Philly’s Stand on Comprehensive Immigration Reform

On February 14, 2013, Valentine’s Day, Philadelphia City Council officially adopted Resolution #130084, a set of recommendations for Comprehensive Immigration Reform (CIR) to the 113th United States Congress. 1Love Movement, BPSOS Delaware Valley, Juntos, Fight for Philly, HIAS and other members of the Pennsylvania Immigration and Citizenship Coalition, worked closely with Councilmembers James Kenney and Maria Quinones-Sanchez, the sponsors of the Resolution, and their staff to craft a document that would represent the analysis and struggles of communities in Philadelphia.

Since the CIR debate launched in DC and Congressmembers began releasing priorities and policy prescriptions earlier this year, many local communities have felt encouraged by movement in the right direction, but also disheartened and angered by the divisive and detached language being used to address our deep and complex conditions as immigrant families in this country.

In testimony at City Council Chambers before the vote to adopt the Resolution, 1Love Organizer and Co-founder Mia-lia Kiernan stated:

“We are here in City Council today for Philadelphia to have a voice in the national move to pass CIR, but more importantly for Philadelphia to empower ourselves in a national effort that often loses the voices from the ground. Now is the time to be clear about what Comprehensive Immigration Reform means for us…Our analysis is full and politically educated and strong, and we have our direct experiences and our hearts behind us. Our federal government will have to respond to its failures in law making as more and more local governments take a stand.”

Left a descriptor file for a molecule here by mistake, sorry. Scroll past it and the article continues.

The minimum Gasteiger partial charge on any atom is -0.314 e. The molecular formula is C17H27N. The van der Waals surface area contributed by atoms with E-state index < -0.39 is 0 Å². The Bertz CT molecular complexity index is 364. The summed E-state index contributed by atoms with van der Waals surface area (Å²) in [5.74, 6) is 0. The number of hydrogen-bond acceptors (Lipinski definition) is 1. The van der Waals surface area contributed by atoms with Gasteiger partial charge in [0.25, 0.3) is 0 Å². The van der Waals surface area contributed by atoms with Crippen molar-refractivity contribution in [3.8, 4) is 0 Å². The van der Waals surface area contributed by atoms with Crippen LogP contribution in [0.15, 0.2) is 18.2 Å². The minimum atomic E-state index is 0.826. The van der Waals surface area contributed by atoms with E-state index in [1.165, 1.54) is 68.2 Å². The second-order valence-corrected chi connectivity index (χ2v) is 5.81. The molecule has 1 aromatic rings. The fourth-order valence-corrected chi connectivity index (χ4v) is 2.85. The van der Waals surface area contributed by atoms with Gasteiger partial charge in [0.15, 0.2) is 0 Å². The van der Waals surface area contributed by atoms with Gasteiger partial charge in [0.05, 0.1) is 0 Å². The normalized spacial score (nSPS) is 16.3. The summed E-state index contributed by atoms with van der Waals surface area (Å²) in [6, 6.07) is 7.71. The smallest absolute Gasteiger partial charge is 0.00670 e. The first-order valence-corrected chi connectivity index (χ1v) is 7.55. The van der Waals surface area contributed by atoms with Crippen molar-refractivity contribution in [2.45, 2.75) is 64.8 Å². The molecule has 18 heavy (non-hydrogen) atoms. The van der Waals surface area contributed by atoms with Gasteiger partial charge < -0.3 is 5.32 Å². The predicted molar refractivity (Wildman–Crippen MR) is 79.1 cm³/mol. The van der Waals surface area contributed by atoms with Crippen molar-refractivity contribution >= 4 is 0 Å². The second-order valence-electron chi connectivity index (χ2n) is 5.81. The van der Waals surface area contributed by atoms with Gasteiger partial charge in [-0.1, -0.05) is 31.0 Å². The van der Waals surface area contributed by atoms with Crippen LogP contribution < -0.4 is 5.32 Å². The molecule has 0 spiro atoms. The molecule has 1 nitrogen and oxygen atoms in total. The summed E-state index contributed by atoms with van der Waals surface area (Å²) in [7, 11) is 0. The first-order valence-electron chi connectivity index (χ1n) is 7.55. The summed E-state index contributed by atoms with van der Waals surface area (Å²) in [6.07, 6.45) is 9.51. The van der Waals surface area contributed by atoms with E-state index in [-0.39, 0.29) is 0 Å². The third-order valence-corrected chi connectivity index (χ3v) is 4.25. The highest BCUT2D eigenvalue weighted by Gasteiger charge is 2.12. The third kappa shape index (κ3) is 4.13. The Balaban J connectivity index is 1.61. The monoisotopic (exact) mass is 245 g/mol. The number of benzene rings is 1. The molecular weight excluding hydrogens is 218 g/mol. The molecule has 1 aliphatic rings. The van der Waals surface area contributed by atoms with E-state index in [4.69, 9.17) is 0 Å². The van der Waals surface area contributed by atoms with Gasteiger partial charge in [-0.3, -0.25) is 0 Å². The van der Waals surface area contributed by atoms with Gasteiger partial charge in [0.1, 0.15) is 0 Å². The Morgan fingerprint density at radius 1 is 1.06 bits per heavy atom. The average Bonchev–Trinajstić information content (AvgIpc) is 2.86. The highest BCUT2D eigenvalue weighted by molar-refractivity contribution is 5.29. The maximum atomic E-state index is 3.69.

Read full 1Love testimony here.

The Resolution includes:

  • WHEREAS, The City of Philadelphia believes in redemption and second chances, and supports an end to the practice of retroactive deportation, based on prior criminal convictions, of community members who have already completed their sentences and have since improved their lives
  • WHEREAS, The City of Philadelphia recognizes that immigration reform must protect the right of all families to stay together, regardless of immigration status, family structure, sexual orientation, gender identity, or marital status, and provide sufficient family-based channels for migration in the future 
  • WHEREAS, Comprehensive immigration reform must provide a mechanism for young people who have grown up in this country to become citizens able to fully contribute to our shared future, and this mechanism must be equally available to those who are striving to achieve GEDs, vocational training, and alternative education in addition to completion of a high school diploma and higher education studies
  • WHEREAS, The City of Philadelphia has recognized the harm caused by the costly mass incarceration of minority and immigrant communities, and believes that immigration reform must also reform federal laws and practices that have criminalized civil immigration violations; increased the use of indefinite immigration detention and contributed to the incarceration of Pennsylvania residents without due process; and expanded the definition of “Criminal Alien” to include young people

The Resolution was adopted with massive applause and cheering in Council Chambers. And through 1Love’s national network of allies and community groups, it was sent to the San Francisco Board of Supervisors who wish to adopt it as representative of their City’s stance on CIR as well.